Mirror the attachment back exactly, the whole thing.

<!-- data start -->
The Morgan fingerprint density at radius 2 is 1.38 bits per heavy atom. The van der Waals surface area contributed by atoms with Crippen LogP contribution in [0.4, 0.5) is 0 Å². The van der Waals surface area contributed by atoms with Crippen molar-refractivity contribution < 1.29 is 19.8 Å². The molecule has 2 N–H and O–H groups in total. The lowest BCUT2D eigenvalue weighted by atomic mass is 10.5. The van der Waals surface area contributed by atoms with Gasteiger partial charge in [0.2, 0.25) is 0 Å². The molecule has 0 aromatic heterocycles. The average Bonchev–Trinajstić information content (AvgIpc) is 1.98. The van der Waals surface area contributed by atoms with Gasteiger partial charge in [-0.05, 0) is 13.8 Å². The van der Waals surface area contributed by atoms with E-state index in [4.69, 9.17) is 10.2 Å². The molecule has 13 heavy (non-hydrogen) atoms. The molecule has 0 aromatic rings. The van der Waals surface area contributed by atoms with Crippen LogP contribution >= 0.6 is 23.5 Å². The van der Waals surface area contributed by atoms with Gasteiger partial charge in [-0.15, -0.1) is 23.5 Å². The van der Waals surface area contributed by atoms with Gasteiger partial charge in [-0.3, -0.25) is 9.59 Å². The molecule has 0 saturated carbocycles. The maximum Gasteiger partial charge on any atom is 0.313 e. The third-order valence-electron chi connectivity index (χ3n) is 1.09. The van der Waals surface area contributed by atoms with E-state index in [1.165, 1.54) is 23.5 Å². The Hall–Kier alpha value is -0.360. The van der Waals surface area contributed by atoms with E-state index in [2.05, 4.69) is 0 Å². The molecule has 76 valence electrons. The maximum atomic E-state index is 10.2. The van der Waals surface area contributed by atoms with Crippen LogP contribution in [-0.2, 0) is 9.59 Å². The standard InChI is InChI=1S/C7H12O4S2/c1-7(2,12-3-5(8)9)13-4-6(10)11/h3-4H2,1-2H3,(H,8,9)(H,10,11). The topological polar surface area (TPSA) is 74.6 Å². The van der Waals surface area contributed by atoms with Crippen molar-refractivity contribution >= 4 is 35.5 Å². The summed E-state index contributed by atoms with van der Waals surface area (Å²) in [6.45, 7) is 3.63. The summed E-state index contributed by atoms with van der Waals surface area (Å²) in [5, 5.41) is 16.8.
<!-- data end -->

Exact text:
The Morgan fingerprint density at radius 2 is 1.38 bits per heavy atom. The van der Waals surface area contributed by atoms with Crippen LogP contribution in [0.4, 0.5) is 0 Å². The van der Waals surface area contributed by atoms with Crippen molar-refractivity contribution < 1.29 is 19.8 Å². The molecule has 2 N–H and O–H groups in total. The lowest BCUT2D eigenvalue weighted by atomic mass is 10.5. The van der Waals surface area contributed by atoms with Gasteiger partial charge in [0.2, 0.25) is 0 Å². The molecule has 0 aromatic heterocycles. The average Bonchev–Trinajstić information content (AvgIpc) is 1.98. The van der Waals surface area contributed by atoms with Gasteiger partial charge in [-0.05, 0) is 13.8 Å². The van der Waals surface area contributed by atoms with E-state index in [4.69, 9.17) is 10.2 Å². The molecule has 13 heavy (non-hydrogen) atoms. The molecule has 0 aromatic rings. The van der Waals surface area contributed by atoms with Crippen LogP contribution >= 0.6 is 23.5 Å². The van der Waals surface area contributed by atoms with Gasteiger partial charge in [-0.15, -0.1) is 23.5 Å². The van der Waals surface area contributed by atoms with Gasteiger partial charge in [-0.3, -0.25) is 9.59 Å². The molecule has 0 saturated carbocycles. The maximum Gasteiger partial charge on any atom is 0.313 e. The third-order valence-electron chi connectivity index (χ3n) is 1.09. The van der Waals surface area contributed by atoms with E-state index in [1.165, 1.54) is 23.5 Å². The Hall–Kier alpha value is -0.360. The van der Waals surface area contributed by atoms with E-state index in [2.05, 4.69) is 0 Å². The molecule has 76 valence electrons. The maximum atomic E-state index is 10.2. The van der Waals surface area contributed by atoms with Crippen LogP contribution in [-0.2, 0) is 9.59 Å². The standard InChI is InChI=1S/C7H12O4S2/c1-7(2,12-3-5(8)9)13-4-6(10)11/h3-4H2,1-2H3,(H,8,9)(H,10,11). The topological polar surface area (TPSA) is 74.6 Å². The van der Waals surface area contributed by atoms with Crippen molar-refractivity contribution >= 4 is 35.5 Å². The summed E-state index contributed by atoms with van der Waals surface area (Å²) in [6.45, 7) is 3.63. The summed E-state index contributed by atoms with van der Waals surface area (Å²) in [5, 5.41) is 16.8.